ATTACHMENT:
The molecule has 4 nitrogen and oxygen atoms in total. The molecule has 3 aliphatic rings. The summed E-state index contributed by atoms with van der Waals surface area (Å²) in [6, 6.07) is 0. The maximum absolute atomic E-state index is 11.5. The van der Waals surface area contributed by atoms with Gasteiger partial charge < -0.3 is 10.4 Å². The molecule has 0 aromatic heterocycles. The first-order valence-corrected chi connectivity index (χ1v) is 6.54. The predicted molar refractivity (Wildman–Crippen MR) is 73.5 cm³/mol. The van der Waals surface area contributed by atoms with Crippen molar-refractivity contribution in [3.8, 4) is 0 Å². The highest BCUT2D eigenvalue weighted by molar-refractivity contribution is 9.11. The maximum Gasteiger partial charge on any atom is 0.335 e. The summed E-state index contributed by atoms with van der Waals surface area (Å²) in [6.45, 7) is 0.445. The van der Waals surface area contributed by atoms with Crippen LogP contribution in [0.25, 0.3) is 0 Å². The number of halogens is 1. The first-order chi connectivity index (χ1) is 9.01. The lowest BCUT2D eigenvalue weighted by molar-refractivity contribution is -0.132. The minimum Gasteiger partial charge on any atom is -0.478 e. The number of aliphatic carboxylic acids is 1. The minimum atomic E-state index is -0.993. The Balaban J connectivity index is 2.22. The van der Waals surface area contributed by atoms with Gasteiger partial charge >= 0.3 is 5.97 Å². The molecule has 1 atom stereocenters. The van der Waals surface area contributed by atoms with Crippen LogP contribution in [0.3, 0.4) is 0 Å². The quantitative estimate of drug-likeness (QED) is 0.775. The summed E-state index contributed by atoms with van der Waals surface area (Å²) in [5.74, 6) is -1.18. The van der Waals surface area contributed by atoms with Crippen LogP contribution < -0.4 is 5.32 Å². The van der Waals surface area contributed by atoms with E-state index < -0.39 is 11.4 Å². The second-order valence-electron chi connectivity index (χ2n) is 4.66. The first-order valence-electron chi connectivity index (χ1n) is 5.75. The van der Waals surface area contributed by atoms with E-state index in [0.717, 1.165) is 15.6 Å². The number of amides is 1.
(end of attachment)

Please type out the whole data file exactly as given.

The molecule has 4 nitrogen and oxygen atoms in total. The molecule has 3 aliphatic rings. The summed E-state index contributed by atoms with van der Waals surface area (Å²) in [6, 6.07) is 0. The maximum absolute atomic E-state index is 11.5. The van der Waals surface area contributed by atoms with Gasteiger partial charge < -0.3 is 10.4 Å². The molecule has 0 aromatic heterocycles. The first-order valence-corrected chi connectivity index (χ1v) is 6.54. The predicted molar refractivity (Wildman–Crippen MR) is 73.5 cm³/mol. The van der Waals surface area contributed by atoms with Crippen molar-refractivity contribution in [3.8, 4) is 0 Å². The highest BCUT2D eigenvalue weighted by molar-refractivity contribution is 9.11. The maximum Gasteiger partial charge on any atom is 0.335 e. The summed E-state index contributed by atoms with van der Waals surface area (Å²) in [6.45, 7) is 0.445. The van der Waals surface area contributed by atoms with Crippen LogP contribution in [0.25, 0.3) is 0 Å². The number of halogens is 1. The first-order chi connectivity index (χ1) is 9.01. The lowest BCUT2D eigenvalue weighted by molar-refractivity contribution is -0.132. The minimum Gasteiger partial charge on any atom is -0.478 e. The number of aliphatic carboxylic acids is 1. The minimum atomic E-state index is -0.993. The Balaban J connectivity index is 2.22. The van der Waals surface area contributed by atoms with Gasteiger partial charge >= 0.3 is 5.97 Å². The molecule has 1 atom stereocenters. The van der Waals surface area contributed by atoms with Crippen LogP contribution in [0.3, 0.4) is 0 Å². The quantitative estimate of drug-likeness (QED) is 0.775. The summed E-state index contributed by atoms with van der Waals surface area (Å²) in [5.74, 6) is -1.18. The van der Waals surface area contributed by atoms with Crippen LogP contribution < -0.4 is 5.32 Å². The van der Waals surface area contributed by atoms with E-state index < -0.39 is 11.4 Å². The second-order valence-electron chi connectivity index (χ2n) is 4.66. The first-order valence-electron chi connectivity index (χ1n) is 5.75. The van der Waals surface area contributed by atoms with E-state index in [0.717, 1.165) is 15.6 Å². The number of amides is 1.